Lost in a Harem
Theatrical release poster
Directed by Charles Reisner
Produced by George Haight
Written by Harry Ruskin
John Grant
Harry Crane
Starring Bud Abbott
Lou Costello
Marilyn Maxwell
Murray Leonard
Music by David Snell
Editing by George Hively
Distributed by Metro-Goldwyn-Mayer
Release date(s) August 31, 1944 (1944-08-31)
Running time 89 min.
Language English

Lost in a Harem is a 1944 film starring the comedy team of Abbott and Costello.


When a traveling vaudeville show becomes stranded in the Middle East, their singer, Hazel Moon (Marilyn Maxwell), takes a job at a local cafe. Two of the show's prop men, Peter Johnson (Bud Abbott) and Harvey Garvey (Lou Costello), are hired as comedy relief, but their act unfortunately initiates a brawl. The two men, along with Hazel, wind up in jail, where they encounter Prince Ramo (John Conte), a sheik, who offers to help them escape if they agree to help him regain the throne which his Uncle Nimativ (Douglass Dumbrille) had usurped with the aid of two hypnotic rings.

After escaping jail, Peter and Harvey join Ramo and his desert riders, and hatch a plan to have Hazel seduce Nimativ, as he is quite vulnerable to blondes. Once Nimativ is distracted, Peter and Harvey plan to retrieve the hypnotic rings to facilitate Ramo's reclamation of the throne.

Peter and Harvey enter the capital city, posing as Hollywood talent scouts, and meet up with Nimativ. He is quickly enamored with Hazel and manages to hypnotize Peter and Harvey, who then reveal their plans. They are imprisoned, while Hazel is hypnotized into being one of Nimativ's wives. After Ramo helps the boys escape, they enlist the aid of Teema (Lottie Harrison), Nimativ's first wife, by promising her a movie career. Harvey then disguises himself as Teema, while Peter dresses up as Nimativ. They manage to steal the rings during a large celebration and turn the rings against Nimativ, who abdicates the throne. Ramo again becomes ruler, with Hazel as his wife, and the boys return to the United States.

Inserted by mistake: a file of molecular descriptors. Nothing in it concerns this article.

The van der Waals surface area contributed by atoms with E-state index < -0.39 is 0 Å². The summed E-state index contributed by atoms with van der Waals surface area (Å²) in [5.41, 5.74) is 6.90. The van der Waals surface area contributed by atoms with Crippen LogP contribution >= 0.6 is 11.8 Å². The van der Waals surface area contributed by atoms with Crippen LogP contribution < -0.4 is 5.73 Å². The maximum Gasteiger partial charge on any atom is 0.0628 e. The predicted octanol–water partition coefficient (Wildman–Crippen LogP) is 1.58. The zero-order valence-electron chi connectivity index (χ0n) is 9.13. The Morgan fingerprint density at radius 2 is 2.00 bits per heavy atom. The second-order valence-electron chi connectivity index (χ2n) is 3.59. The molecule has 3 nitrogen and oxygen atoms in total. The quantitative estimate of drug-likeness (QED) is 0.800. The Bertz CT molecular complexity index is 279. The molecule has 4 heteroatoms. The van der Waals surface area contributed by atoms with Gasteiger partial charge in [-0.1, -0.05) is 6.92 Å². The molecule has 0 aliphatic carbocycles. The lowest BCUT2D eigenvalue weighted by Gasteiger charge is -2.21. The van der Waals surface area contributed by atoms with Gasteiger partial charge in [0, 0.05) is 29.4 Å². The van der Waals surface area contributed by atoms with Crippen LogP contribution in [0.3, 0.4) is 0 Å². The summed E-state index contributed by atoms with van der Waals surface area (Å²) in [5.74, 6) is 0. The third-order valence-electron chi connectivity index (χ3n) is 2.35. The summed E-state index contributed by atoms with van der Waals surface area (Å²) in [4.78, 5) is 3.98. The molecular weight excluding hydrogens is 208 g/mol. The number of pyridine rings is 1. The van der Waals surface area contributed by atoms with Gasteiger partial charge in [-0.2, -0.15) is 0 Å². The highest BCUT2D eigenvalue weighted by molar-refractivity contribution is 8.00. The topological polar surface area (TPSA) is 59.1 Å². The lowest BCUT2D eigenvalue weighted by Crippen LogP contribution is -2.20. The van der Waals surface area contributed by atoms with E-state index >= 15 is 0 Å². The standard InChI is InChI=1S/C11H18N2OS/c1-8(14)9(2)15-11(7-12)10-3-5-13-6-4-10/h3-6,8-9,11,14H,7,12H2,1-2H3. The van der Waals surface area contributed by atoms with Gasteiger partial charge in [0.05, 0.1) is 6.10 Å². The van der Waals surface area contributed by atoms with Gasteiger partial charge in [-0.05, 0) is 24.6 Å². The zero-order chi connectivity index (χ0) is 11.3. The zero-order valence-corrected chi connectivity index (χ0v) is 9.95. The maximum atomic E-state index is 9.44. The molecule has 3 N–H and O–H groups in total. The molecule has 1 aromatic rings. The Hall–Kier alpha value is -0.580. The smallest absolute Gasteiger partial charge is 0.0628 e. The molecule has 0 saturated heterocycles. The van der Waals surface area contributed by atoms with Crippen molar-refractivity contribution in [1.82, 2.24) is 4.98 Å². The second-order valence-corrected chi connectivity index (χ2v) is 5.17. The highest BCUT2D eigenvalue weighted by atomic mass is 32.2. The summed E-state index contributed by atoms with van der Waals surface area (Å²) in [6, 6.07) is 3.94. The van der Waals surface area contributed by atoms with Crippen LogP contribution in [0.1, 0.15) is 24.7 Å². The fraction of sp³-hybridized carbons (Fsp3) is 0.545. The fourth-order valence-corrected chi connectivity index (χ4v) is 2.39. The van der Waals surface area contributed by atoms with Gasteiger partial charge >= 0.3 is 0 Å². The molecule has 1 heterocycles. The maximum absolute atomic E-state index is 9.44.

Lost in a Harem was filmed from March 22 through June 3, 1944, mainly using leftover sets from the 1944 production of Kismet.

Despite the fact that this motion picture was filmed by MGM before In Society for Universal Pictures, it was released at a later date. It is also the second of three films that Abbott and Costello made on loan to Metro-Goldwyn-Mayer while under contract to Universal, the other two being Rio Rita and Abbott and Costello in Hollywood.

International ReactionEdit

  • This film was banned in Morocco, and Syria required that it be edited before it could be shown there.[1]


  • In this film, Abbott and Costello perform the famous "Slowly I Turned" routine. They are in the cell with the derelict (Murray Leonard) and the trigger word is Pokomoko.

DVD releaseEdit

Although filmed for Metro-Goldwyn-Mayer, Warner Bros. currently owns the rights and it is through them that this film was released on DVD on November 21, 2006.


  1. Furmanek, Bob and Ron Palumbo (1991). Abbott and Costello in Hollywood. New York: Perigee Books. ISBN 978-0-399-51605-4

External links Edit

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